Europe and the World: the Problem of the Fourth Wall in EU-ASEAN norms Promotion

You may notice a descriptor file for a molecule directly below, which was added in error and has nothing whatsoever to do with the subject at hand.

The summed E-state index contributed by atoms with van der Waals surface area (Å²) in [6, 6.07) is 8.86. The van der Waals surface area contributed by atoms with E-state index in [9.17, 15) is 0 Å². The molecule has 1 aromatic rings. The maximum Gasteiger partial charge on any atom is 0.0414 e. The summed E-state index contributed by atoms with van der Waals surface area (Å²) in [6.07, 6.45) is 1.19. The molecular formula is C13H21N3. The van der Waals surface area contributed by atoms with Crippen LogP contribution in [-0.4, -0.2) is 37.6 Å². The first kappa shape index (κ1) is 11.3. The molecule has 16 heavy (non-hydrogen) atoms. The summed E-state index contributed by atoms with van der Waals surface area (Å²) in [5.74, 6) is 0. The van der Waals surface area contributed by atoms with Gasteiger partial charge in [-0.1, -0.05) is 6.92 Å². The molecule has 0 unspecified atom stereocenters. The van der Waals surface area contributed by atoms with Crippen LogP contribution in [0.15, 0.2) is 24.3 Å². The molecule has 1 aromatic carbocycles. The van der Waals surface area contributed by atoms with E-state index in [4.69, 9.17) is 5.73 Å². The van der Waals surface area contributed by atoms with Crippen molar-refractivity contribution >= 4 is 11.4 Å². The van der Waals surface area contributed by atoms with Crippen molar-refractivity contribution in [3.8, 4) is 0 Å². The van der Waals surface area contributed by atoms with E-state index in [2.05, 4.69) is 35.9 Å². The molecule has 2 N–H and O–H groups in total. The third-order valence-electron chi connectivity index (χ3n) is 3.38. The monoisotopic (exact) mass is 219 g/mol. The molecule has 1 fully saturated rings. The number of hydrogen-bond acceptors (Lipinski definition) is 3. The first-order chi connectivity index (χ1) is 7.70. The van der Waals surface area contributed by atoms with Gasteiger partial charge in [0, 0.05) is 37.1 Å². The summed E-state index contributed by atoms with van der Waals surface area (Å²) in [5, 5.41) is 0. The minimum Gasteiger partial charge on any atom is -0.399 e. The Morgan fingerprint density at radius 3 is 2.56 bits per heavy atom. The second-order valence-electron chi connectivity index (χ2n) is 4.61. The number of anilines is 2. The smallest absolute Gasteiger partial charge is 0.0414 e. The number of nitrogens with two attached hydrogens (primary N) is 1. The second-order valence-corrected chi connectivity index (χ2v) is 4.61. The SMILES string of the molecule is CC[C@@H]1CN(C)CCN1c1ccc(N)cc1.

In studies of European integration, the focus conventionally falls on the ways in which the European Union (EU) has constructed itself as a coherent economic and political entity on the foundations of existing European nation-states, and how this has been achieved by protecting Europe from the depredatory influence of external economic (and other) processes. The problem with this narrative is less its inherent solipsism, although this is debilitating enough, than the positioning of Europe as somehow external to or detached from the processes of transformation – subsumed under the general heading of globalization – that continue to shape the world, including Europe. In pursuing this strategy, scholars of European integration neglect not only the complex dynamics of globalization that affect Europe in so many ways but also the extent to which the EU can actively shape globalization (although this consideration has emerged in integration studies of late). Arguably more important still is the extent to which the appreciation of Europe itself is moulded by the assumptions inherent in the ‘defensive Europe’ perspective. Integration discourse posits a Europe in the singular, a Europe of ‘unity in diversity’ perhaps, but one that does not doubt its wholeness or coherence. But this is not the only way in which Europe can be conceived. Under the weight of contra-indications from a range of Global Studies-inspired texts (e.g. Böröcz 2010; Rumford 2008) and an emerging literature on ‘cosmopolitan Europe’ (Beck and Grande 2007; Delanty 2009), the limitations of the ‘one Europe’ model have been challenged. The ‘world society turn’ in European Studies is the latest and most far-reaching critique to emerge from within this trend, building upon insights in the study of globalization and cosmopolitanism to construct a very different account of ‘Europe in the world’ (Bialasiewicz 2011).